asics superblast 2 - tongue tag

The ride is smooth and bouncy and feels good at everything from easy pace to faster speeds. It seems a touch softer, especially when trying to pick up the pace, but it’s not super squishy like the Asics Gel-Nimbus 26 or Mizuno Neo Vista. I had a workout last night and took this one out for reps of 1200 meters at marathon pace followed by 200 meters at half marathon pace. It’s not a snappy feeling shoe at all, but because it’s relatively lightweight and has the squish and release of FlyteFoam Turbo Plus, it’s easy to get it up to pace and hold it there.

While the midsole sculpting is a bit different, mirroring that of the Asics Novablast 4, the underfoot platform shape is identical to the first version, save for some minimal rubber placement changes for the outsole.

It hasn’t rained here since we got the shoe, so I haven’t been able to test it in wet conditions, but the AsicsGrip rubber should be an upgrade over the much-maligned AHAR compound. AsicsGrip is the same tacky rubber used on trail shoes like the Trabuco Max and Fuji Lyte, and I had no issues at all while out on the run.

No issues with upper fit or lockdown fit, either. I’m on the lower end of the spectrum of sizing, so for whatever reason I never really had the sizing issue that other people had. For me, it fits the exact same as the first version, but does have just enough room in the toe box to keep things comfortable (but not sloppy).

MEAGHAN: It was love at first step-in with the Superblast 2. That’s important because, as I noted in the introduction, the original needed some break-in time before it really won me over. This version, however, with the Flytefoam Turbo+ top layer and Flytefoam Blast+ Eco bottom layer, feels great out of the box. It’s just a little bit softer and bouncier than the original, which is exactly what I wanted. Don’t get me wrong, it still feels like a Superblast, but just a better, more responsive version.

There’s a new engineered woven mesh upper that feels more structured, more like a daily trainer. The fit is very similar to the original, true to size, and the toe box comes with ample room, both in width and depth. But what I really love about this shoe is its versatility. You can lace this up for easy miles, long runs, workouts, race day… literally anything and everything.

We talk about do-it-all shoes, but I think this one tops the charts on that list. Two features that make this shoe a favorite are the high stack (45 mm in the heel) and the lightweight design (7.7 oz for a US W7.5). With a lot of max cushioned shoes coming in over 9 oz, this one is refreshing, to say the least.

THOMAS: What’s not to like if you liked the first version? If Asics blindfolded me and had me run in the Superblast 2, I would be confident I was in the original. However, when reviewing shoes, we look for the slightest nuances. In this case, the FlyteFoam Turbo Plus is slightly softer out of the box. It feels like the original felt when broken in after 20 miles.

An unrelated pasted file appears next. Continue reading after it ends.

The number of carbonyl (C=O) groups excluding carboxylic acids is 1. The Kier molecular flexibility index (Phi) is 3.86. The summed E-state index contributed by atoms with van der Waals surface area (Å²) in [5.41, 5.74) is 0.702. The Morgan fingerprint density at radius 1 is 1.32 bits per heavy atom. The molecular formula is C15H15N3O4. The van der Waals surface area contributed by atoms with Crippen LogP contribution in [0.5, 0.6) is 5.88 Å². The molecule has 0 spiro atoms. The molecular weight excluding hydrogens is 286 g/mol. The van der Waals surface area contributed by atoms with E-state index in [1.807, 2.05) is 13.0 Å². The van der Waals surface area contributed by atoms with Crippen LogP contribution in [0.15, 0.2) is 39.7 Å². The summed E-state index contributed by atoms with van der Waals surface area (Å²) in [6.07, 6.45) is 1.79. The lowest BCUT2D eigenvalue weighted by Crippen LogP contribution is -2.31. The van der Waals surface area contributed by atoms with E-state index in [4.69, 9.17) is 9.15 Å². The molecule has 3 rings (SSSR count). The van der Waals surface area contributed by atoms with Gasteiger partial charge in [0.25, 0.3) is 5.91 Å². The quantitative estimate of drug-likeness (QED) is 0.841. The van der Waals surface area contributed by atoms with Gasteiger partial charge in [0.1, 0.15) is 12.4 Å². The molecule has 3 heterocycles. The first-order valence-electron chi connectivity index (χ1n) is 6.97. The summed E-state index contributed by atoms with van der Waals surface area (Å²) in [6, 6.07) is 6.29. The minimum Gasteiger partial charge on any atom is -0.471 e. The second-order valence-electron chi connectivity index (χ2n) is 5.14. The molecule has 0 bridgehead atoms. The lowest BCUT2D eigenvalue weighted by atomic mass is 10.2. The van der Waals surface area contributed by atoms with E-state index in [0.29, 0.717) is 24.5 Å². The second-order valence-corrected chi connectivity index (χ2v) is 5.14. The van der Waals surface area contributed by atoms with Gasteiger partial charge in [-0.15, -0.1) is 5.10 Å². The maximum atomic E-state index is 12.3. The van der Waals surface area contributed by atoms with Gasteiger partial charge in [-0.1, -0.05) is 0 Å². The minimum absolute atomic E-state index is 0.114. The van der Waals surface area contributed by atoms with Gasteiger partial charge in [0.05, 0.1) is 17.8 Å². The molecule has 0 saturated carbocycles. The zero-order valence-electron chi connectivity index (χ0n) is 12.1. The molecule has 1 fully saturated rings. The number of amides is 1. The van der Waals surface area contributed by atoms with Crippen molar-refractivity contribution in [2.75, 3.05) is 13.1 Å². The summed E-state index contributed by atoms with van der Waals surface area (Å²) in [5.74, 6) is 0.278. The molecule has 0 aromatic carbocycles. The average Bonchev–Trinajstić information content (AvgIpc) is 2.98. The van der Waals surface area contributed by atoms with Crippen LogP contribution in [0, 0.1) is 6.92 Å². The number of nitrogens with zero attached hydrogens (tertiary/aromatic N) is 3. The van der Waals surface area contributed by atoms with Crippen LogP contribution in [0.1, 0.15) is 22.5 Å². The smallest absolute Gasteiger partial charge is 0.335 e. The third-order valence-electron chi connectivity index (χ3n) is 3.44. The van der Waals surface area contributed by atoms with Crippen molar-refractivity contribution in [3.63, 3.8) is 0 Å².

The new upper improves the fit, with less bagginess and a more structured form. Where I sized down in the OG, the Superblast 2 fits true to size in my regular US M10.5.

With the FlyteFoam Blast Plus Eco and the FlyteFoam Turbo Plus in the midsole, the Superblast 2 retains a well-cushioned ride that lasts for hundreds of miles. The addition of AsicsGrip on the outsole gives the Superblast 2 a little more bite.

One last thing– the first version of the shoe had cutouts in the midsole underneath the shoe that worked overtime as your own personal rock collector. So many small pebbles would get wedged in those gaps. Those are gone, and that’s kind of a big deal. Long-time wearers of the first Superblast know what I’m talking about.

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asics superblast 2 - feature 2 background

What we don’t like about the Asics Superblast 2

ROBBE: I gotta say, I think I actually like the upper on the first version more. I know this one looks better and has a zonal knit in the toe box, but I just felt like it was a little bit stiff. After running in it a handful of times, it has broken in, so that’s more of an initial first thought, but I still think I prefer the original Superblast upper. The tongues are pretty much carbon copies of each other, so there were no issues there.

I kind of felt this way about the original Superblast, which I had also taken out for a hard half-marathon training run at the time, but I think it’s just a little too soft at faster speeds. And maybe even softer than the first version. Like, it’ll hold whatever pace you give to it, but it seems like you have to put a little extra work in to get there. I know that’s not really the intended purpose of the shoe — it is a daily trainer, after all — but if you’re relying on this as a true do-it-all shoe, just know that it’s not the best tempo or race-day option out there. That said, it will work if you absolutely need it to, and it won’t be the worst experience. It’ll also save your legs, so that’s an added bonus.

Other than that, the shoe seems remarkably similar to the first version, and we all know how much we loved that shoe. Point being: the negatives are minimal.

asics superblast 2 - turbo
asics superblast 2 - midsole heel